Words and pictures: Homer Sykes
At the very dawn of the eighties a dive bar in Covent Garden sparked a style revolution. Photographer Homer Sykes captured the birth of the New Romantics.
Sometime in the mid-seventies, when punk’s initial energies had yet to be packaged up and sold back to the masses as a commodity, a young Welsh ducker-and-diver called Steve Strange arrived in London. Steve quickly made a name for himself arranging gigs for punk bands. Teaming up with friend and drummer Rusty Egan (they would later form New Romantic electro pop act Visage) – they set themselves up as club promoters organising ‘Bowie Nights’ on Tuesday evenings in a seedy basement nightclub below a Soho brothel. By 1979 they had outgrown that venue and relocated from Soho, to a down-at-heel wine bar in Great Queen Street, Covent Garden. The place was decked out in posters from WW2 and a photograph of Prime Minister Winston Churchill. This was not the Covent Garden of today, the place of identikit designer houses and the paraphernalia of international tourism, but rather a rundown fruit and veg market place awaiting redevelopment.
Every Tuesday night at The Blitz, as the club had now been named, Rusty was on the decks and Steve enforced a strict door policy. Only ‘the weird and wonderful’ were allowed through the doors. When I went to photograph the kids there it was obvious that something new was arising. Out of the ashes of punk – a new louche, florid way of dressing was being heralded here. The music was electronically generated, unashamedly danceable and often lyrical. The clothes were as lavish and colourful as the music and the attitudes irreverent, self-consciously intellectual in an unsophisticated, art-school kind of way. This was a classic backlash against the puritanical stripped back anger that had motored punk.
The Blitz Club was beginning to make headlines. The red top tabloid press were predictably outraged by the art student and clubbers ‘gender-bending’, cross-dressing, and — shock horror — men and women were putting on makeup emphatically! The boys from Fleet Street quickly labelled the club’s punters the Blitz Kids.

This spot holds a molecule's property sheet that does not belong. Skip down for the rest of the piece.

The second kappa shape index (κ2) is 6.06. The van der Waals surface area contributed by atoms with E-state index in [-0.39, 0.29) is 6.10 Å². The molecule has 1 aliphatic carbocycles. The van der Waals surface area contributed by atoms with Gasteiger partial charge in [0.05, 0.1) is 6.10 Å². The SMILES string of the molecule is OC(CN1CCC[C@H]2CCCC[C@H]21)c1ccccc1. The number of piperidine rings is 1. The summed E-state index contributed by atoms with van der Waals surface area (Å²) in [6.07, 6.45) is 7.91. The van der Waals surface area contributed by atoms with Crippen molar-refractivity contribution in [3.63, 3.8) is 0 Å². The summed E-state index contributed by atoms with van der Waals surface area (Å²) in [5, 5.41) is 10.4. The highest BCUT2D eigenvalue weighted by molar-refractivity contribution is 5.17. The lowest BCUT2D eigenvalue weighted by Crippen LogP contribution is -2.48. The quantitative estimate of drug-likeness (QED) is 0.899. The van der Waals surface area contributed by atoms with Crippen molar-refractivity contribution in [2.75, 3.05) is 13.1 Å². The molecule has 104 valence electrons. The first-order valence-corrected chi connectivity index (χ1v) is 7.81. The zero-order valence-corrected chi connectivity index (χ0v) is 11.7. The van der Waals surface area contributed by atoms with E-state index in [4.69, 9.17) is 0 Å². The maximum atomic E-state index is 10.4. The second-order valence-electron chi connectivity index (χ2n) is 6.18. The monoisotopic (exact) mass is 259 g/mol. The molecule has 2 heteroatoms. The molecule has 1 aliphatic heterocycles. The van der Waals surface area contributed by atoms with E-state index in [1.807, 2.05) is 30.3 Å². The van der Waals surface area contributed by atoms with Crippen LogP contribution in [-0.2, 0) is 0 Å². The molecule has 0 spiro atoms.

Crucially, the new venue was situated between two of London’s most important art schools; St Martins and the Central School. It was frequented by many fashion students who had become fed up with the rinsed out, commodified codes of punk . They wanted to express themselves differently and in a much more androgynous way. The Blitz Club was a test bed for their fashion ideas. This new look later became known as the New Romantic movement. The Blitz Kids fused the irreverence of punk with a more positive, romantic view of the world and threaded the dancefloor together with new tech-driven music, tilling the soil for the House music revolution that would hit London six or seven years later.
Numerous now familiar personalities in the fashion and music world first gathered together at the Blitz. George O’Dowd (Boy George) worked there as the cloakroom attendant. His fellow gender bending popstar Marilyn would hang there too, as well as people like Sigue Sigue Sputnik’s schlockmeister Martin Degville. House music pioneer Jeremy Healy, stylist and fashion muse Kim Bowen were just some of the regulars who went on to create the style that briefly defined the era. Martin Kemp of New Romantic poster boy band Spandau Ballet said, “The real magic of the Blitz was the electro disco that no-one had heard being played anywhere else”.
By 1981 the the Blitz Club was closed. But for a few brief moments it had become the centre of the style universe.